I just re-read this and I am aware that I sound like a cranky, old misanthrope. Well, I almost am, but my misanthropy is directed only at those who are literally chomping their way into an early grave with the attendant costs being paid by others. To my dismay, I realized just recently that I have become a fatist. For one who sees one's self as a liberal Democrat it's appalling I don't mean that I want fat people ridiculed or laws passed to tax the over-weight. What I do want is never again to have the person sitting next to me on a plane whose stomach is so huge it is resting on the armrest next to me.

Like alcoholism, obesity must be recognized by the obese as a fact. Then and only then can they begin to deal with it. Let's have no talk of childhood trauma, genes, etc. That may all be true but it doesn't matter. You must deal with the here and now.

Just for the record, I am an 81 year-old woman, about 15 pounds overweight with an awareness of how difficult losing weight can be but with absolutely no sympathy for talk of traumas, early or late, or certainly not of metabolism. I don't remember the prayer alcoholics have, but I am aware of it, remember that it made a lot of sense for anyone with out-of-control behavior and if you're obese, you're out of control where your eating is concerned. Forget the food pyramid. It's boring and nobody is going to read it and should some do so they will pay it no attention.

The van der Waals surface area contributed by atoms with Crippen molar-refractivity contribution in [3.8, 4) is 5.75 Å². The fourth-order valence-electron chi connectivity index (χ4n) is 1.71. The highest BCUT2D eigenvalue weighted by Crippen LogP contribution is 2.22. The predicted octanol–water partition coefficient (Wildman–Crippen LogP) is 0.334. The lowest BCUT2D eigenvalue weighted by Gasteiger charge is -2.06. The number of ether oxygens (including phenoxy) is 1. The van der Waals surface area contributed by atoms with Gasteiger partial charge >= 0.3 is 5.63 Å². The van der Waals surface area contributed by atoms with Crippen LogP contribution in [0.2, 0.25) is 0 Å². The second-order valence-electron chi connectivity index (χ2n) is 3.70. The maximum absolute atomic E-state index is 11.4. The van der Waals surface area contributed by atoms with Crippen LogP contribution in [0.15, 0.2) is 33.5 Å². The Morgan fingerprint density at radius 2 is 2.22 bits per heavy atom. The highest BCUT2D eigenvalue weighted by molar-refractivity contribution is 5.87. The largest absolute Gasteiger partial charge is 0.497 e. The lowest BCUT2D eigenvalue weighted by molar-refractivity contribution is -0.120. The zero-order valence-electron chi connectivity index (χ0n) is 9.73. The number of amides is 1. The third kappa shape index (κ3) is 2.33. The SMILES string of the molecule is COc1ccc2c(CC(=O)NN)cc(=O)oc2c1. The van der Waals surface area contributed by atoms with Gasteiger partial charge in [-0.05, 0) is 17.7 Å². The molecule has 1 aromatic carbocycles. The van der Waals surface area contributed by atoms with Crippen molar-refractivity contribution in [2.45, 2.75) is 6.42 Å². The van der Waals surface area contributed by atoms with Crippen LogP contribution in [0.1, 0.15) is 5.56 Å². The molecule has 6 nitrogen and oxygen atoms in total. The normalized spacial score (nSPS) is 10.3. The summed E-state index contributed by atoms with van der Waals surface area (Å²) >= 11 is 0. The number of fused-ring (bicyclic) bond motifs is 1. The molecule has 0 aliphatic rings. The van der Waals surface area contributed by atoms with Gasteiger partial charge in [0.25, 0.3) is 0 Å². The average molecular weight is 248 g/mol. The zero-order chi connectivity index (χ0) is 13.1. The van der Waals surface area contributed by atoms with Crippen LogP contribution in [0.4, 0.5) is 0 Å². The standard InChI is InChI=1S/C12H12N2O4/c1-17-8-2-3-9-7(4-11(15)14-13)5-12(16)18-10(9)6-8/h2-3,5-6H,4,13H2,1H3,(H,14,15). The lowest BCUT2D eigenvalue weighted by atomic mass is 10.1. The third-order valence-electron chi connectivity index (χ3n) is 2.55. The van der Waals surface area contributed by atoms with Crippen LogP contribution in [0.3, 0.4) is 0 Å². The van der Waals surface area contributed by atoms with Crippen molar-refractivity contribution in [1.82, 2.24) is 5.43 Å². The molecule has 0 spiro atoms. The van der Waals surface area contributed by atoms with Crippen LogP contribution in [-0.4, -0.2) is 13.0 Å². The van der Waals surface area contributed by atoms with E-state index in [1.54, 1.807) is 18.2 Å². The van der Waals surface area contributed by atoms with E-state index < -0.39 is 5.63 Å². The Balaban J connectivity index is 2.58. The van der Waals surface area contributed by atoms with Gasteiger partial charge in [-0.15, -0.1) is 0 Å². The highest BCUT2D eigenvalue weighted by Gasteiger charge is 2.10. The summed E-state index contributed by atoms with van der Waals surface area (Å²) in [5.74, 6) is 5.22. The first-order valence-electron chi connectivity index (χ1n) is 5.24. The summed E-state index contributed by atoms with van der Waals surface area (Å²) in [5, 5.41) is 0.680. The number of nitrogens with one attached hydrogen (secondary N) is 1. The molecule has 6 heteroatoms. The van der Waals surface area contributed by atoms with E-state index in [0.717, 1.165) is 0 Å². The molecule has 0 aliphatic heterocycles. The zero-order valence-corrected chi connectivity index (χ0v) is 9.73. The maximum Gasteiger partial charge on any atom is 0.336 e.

Crabbed Fatist

Posted by: m_richert | October 3, 2010 7:31 PM

In a nation where portions are super-sized, stuffed full of sugar and hydrogenated oils, and its people can't be bothered to get off the couch and exercise, the food pyramid really won't help.

The reason I voted 'no' is because nobody follows it. It's not hard to read and actually provides some very basic and very good, solid advice on nutrition. But a message, no matter how urgent or good it is, is meaningless unless someone listens. America turned a deaf ear to good eating and healthy living a long time ago.

Posted by: jromaniello | October 3, 2010 9:26 PM

People learn their eating habits at home as children. If parents and children had some mandatory classes about diet, shopping, and cooking, tied into their children's schooling, something MIGHT change, but ignorance predominates. I was in the store last week and a VERY yound mother of two toddler's, obviously low income, was checking out ahead of me. besides a bunch of junk food, like potato chips, she had bought 6 boxes of some frozen, pre-made, in the bun hamburgers. I forgot the brand name, but that's immaterial. Besides poor nutrition, this little girl OBVIOUSLY knew NOTHING about economizing or a basic, healthy meal. Our schools simply don't teach the subjects or incorporate this type of sense, into any of their classes.